The obvious lack of systemic lessons from the COVID-19 pandemic, lamented in the FT’s Covid has no grand lesson for the world (FT.com, December 29, 2020) challenges our thinking on economic systems and betrays a broad fallacy of our times.
As 2020 comes to a close there is hardly a socio-economic model swaying any superiority in battling the pandemic. Larger economies with generous public spending are facing similar pandemic-induced emergencies just as the smaller nations (some recovering from recent wars) where constrained fiscal space or weak healthcare infrastructure intensify the force of the crisis. In this world, as Leo Tolstoy reminds us, “[a]ll happy families are alike; each unhappy family is unhappy in its own way.”
But the recent intellectual effort to reduce these experiences to a generic institutional blueprint hides the strategic fallacy of our collective longing for a conceptually standardized policy toolkit.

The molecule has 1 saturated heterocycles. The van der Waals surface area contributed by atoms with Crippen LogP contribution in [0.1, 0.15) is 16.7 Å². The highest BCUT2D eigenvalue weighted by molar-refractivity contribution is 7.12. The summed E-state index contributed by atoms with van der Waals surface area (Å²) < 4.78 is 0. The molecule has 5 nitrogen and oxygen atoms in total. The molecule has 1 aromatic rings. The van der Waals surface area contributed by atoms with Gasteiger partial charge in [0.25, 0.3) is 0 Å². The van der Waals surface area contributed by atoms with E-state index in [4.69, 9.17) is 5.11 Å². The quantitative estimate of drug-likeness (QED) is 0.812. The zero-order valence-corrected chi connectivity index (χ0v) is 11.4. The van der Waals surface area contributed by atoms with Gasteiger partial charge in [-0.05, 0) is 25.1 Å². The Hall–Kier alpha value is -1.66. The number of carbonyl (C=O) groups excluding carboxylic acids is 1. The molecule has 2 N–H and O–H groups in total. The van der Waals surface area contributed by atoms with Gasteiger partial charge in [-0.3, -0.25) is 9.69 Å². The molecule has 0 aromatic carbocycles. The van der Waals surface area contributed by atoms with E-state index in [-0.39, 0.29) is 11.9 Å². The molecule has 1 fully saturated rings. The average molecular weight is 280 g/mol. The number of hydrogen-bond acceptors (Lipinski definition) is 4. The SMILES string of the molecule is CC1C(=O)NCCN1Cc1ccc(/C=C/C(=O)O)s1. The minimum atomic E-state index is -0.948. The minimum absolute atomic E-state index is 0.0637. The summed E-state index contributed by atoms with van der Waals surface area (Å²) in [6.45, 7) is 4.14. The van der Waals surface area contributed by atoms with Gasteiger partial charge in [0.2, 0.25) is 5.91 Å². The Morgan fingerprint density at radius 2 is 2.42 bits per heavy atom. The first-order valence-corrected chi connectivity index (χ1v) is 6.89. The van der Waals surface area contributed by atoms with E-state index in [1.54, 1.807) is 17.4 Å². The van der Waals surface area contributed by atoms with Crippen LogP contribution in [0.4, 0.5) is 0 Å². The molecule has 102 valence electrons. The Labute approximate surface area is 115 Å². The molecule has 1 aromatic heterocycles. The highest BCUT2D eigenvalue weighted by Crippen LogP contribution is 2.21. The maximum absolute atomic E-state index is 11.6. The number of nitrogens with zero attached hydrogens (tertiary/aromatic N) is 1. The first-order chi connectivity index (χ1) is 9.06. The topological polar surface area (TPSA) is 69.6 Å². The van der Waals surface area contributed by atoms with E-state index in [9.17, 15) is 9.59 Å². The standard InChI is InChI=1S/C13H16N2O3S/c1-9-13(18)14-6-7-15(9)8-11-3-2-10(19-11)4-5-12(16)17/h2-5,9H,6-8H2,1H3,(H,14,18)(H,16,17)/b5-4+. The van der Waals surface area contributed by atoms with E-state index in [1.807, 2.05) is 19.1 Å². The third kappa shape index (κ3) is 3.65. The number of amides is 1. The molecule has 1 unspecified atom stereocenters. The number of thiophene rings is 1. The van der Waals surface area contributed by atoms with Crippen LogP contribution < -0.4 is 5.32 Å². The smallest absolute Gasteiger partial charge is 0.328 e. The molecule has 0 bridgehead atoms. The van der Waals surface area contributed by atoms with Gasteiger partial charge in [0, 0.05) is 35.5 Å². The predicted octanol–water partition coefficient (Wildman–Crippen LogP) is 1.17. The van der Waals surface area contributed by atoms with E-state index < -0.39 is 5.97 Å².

Such one-size-fits-all approach is reminiscent of the early 1990s macroeconomic shock therapy prescriptions in the former Soviet economies. Abruptly dismantling the state’s social safety nets at the time to conform with a high-level liberalization model devastated all and the smallest economies most severely. Curiously, some of those earlier guarantees are now resurrected in the advanced economies as necessary policies in healthcare, employment, education, and other sectors.
The true lesson of the COVID-19 pandemic is the acceptance of the complex plurality of the nuanced workable tactics. Pragmatism of survival requires sober appreciation for the local context specific mix of operational discipline, gradual change, and a responsible economic role of the state as a guarantor of social stability. This is coupled with a critical ability to learn from the past, one’s own and that of the others.
The post-pandemic world is often described as the one of greater international cooperation driven by emerging technologies. Perhaps, the future will be such. But there is no time to wait, for the global cooperative frameworks rooted in diversity of successful policy and institutional approaches are needed today to avert the growing common economic and social disasters. That would be prudent, if we are to learn from this uniquely global crisis.